I like that every day is a new day, with new kids and new challenges. I find that I can come into a classroom and work with the young artists unencumbered by any expectations on either of our parts. It allows the experience to be both fruitful and fun for everyone, and often can provide a new view on learning for both the teacher and student. I love helping students to discover their visual voice, and love inspiring them to say the things that they most need to say.

What do you believe are three keys to ANY successful visual and performing arts education?

Any endeavor must be challenging, engaging, and have clearly defined, achievable, parameters for success.

Have you found assessment to be helpful in your classes, workshops and residencies, and if so, how?

I very much like teaching in environments where assessments are used. I find that the students rely on rubrics, when available, as a basis I for formative self-assessment. I like that a rubric, used correctly, opens up a project for multiple pathways of showing success, and engages the students in customizing a project to best fit their interests.

What have been the benefits in becoming involved in the Maine Arts Leadership initiative?

MALI has allowed me to learn about and discuss the latest ideas and science in education with the leaders in our field, and has given me a voice within my community. Before MALI, I didn’t know there even WAS a community.

What are you most proud of as an artist and/or a teaching artist?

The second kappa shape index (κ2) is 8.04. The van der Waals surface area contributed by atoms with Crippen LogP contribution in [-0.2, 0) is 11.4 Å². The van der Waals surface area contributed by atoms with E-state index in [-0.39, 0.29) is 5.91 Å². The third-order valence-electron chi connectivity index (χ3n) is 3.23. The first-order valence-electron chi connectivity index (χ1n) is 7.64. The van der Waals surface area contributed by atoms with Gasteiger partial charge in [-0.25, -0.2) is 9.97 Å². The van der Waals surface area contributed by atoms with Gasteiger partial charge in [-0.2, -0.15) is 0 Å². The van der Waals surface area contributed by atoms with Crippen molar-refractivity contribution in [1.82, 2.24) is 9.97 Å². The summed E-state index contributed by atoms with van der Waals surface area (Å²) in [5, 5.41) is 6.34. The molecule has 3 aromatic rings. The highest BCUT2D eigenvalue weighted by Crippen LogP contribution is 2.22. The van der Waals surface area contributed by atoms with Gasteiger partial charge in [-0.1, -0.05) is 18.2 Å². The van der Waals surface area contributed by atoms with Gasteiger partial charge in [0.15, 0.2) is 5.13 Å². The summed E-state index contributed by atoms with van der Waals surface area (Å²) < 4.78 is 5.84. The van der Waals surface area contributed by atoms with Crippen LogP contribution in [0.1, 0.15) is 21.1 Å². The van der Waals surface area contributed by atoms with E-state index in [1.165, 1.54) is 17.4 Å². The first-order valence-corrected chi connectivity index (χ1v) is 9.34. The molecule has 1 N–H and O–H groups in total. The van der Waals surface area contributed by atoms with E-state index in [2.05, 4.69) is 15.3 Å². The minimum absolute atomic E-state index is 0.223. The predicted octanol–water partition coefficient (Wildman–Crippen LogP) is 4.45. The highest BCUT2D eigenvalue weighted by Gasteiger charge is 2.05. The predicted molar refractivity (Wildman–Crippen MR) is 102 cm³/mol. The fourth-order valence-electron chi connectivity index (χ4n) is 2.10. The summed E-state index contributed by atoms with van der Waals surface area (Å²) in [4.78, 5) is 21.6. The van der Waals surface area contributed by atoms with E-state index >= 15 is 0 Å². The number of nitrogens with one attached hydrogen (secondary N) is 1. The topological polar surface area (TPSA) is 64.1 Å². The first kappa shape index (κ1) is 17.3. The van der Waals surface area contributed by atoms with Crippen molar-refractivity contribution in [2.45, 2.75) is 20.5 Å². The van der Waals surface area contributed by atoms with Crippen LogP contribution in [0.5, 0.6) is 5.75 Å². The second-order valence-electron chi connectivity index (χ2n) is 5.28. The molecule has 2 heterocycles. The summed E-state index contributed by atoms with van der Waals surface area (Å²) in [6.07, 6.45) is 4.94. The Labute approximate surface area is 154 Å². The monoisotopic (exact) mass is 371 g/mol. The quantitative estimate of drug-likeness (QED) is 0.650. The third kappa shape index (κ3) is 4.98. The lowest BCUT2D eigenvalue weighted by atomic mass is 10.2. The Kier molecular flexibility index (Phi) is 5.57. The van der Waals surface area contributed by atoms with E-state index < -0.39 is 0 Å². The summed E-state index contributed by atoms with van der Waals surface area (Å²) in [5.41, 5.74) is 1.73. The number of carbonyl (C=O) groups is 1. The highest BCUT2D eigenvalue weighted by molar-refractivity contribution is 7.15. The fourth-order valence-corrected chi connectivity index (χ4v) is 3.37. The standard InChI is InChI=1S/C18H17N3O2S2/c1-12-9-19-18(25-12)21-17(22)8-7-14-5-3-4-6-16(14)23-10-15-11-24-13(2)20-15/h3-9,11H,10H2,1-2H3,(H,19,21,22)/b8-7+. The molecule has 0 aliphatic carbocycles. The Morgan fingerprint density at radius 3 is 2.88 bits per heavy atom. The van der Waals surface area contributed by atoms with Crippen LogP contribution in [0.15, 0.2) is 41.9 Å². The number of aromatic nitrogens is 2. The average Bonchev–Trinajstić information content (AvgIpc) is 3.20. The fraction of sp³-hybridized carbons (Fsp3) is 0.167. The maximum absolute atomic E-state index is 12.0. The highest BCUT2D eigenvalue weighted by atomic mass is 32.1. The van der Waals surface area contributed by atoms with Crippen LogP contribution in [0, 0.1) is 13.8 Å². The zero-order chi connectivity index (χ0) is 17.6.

As a TA, I am most proud of those moments where I see a student or teaching professional leap forward in their understanding of a student’s abilities and thoughts. As an artist, I am most proud of the hard work it has taken to develop my voice, AND develop an audience to hear it.

What gets in the way of doing a better job as a teaching artist?

There are only 24 hours in a day…..

What have you accomplished through hard work and determination that might otherwise appear at first glance to be due to “luck” or circumstances?

My entire life as an artist is due to hard work and determination. I know that sounds glib, but it is true. In 2007, I moved to the woods in Maine with a tent, some skills, and a stack of lumber, and literally built my life from clay, dirt, wood, and sweat. Everything I have accomplished since then has come from that basis, and still is derived from those 4 assets.

What advice would you give to someone who is thinking about becoming a teaching artist or is just starting out?

Get out there and do it. Don’t wait for perfect conditions. Create acceptable conditions, and improve them as you can. Also, always assume that you are on the right path, and that there is a solution to every problem you encounter. Work every single day. Trust your thoughts and instincts, and work on ways of expressing those things that make it easier for others to understand you. Tell everyone who will listen about your ideas, and your passion. Lastly, if you don’t see a way forward, make one: not just for yourself, but to make the way easier for all those people who are not as confident of their feet as you are.

If you were given a $500,000.00 to do with whatever you please, what would it be?

I would be doing exactly what I am doing right now.

Imagine you are 94 years old. You’re looking back. Do you have any regrets?

I do, but not around the way I have spent my time, only in paths not taken, or too soon abandoned.